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‘ [208] his battalion until he was desperately wounded,1 hastened up three other regiments of the brigade and two Dahlgren howitzers—making in all quite 3,000 men and 8 pieces of artillery, opposed to less than 800 men and two 6-pounder guns.’

Though the hours by the battle clock look to the afternoon, victory for us was still lost in the smoke.2 For the Federals had been the forenoon with its gains. Now came to the Confederates the afternoon with its promise. The fate of First Manassas was operating. It was the hour after noon. The hands of the battle clock were pointing to Confederate success. The enemy, bewildered by the skill and precision with which our guns were fired, wildly threw forward regiment after regiment to dislodge the Confederates, only to fall back in added confusion. Still always in dense columns, they were vainly essaying to outflank our left. Victory, hovering undecided in the thick air since noon, proudly revealed herself at 4:30 p. m. It was the hour of First Manassas! The road to Washington was already filling up with fleeing men and the wrecks of luxurious belongings—a great army utterly despoiled.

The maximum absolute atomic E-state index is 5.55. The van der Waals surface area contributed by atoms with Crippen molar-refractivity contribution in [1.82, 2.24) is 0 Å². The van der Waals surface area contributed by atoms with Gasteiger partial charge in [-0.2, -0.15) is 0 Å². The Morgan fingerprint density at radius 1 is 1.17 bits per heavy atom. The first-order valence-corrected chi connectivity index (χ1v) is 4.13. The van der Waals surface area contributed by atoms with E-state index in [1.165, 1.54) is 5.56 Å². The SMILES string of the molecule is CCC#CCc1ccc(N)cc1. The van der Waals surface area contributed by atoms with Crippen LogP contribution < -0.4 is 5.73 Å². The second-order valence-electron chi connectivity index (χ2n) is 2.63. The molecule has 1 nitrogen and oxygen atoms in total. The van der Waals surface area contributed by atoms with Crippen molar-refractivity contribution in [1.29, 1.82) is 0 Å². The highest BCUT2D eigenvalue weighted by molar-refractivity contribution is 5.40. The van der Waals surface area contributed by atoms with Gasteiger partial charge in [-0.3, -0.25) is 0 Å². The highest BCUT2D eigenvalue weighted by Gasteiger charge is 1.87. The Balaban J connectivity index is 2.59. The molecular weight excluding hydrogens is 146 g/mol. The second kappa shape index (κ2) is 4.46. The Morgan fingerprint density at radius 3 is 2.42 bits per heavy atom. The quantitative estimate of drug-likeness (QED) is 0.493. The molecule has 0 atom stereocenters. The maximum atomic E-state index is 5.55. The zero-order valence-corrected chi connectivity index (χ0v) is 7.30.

In a work on Louisiana, three points for the greater honor of the soldiers at their first battle find a proper place (bearing in mind his compliments to the other Louisiana commands already quoted):

1 Though badly beaten Maj. Robert Wheat left his mark on the memories of the beaten army. In Washington, on the morning of the 22d, the soldiers explained the rout by gasping—‘D—n those Louisiana Tigers—born devils, every one of them!’

2 Near the Henry house, on the plateau around which the battle flowed for hours in the forenoon to ebb in the afternoon — the Washington artillery, with Colonel Walton in command, was doing excellent service. Whilst the fire was at its hottest, General Beauregard and staff rode up. He called out: ‘Colonel Walton, do you see the enemy?’ ‘Yes!’ was the reply. ‘Then hold this position and the day is ours. Three cheers for Louisiana!’ Cheers were given with the voice of many-throated men.

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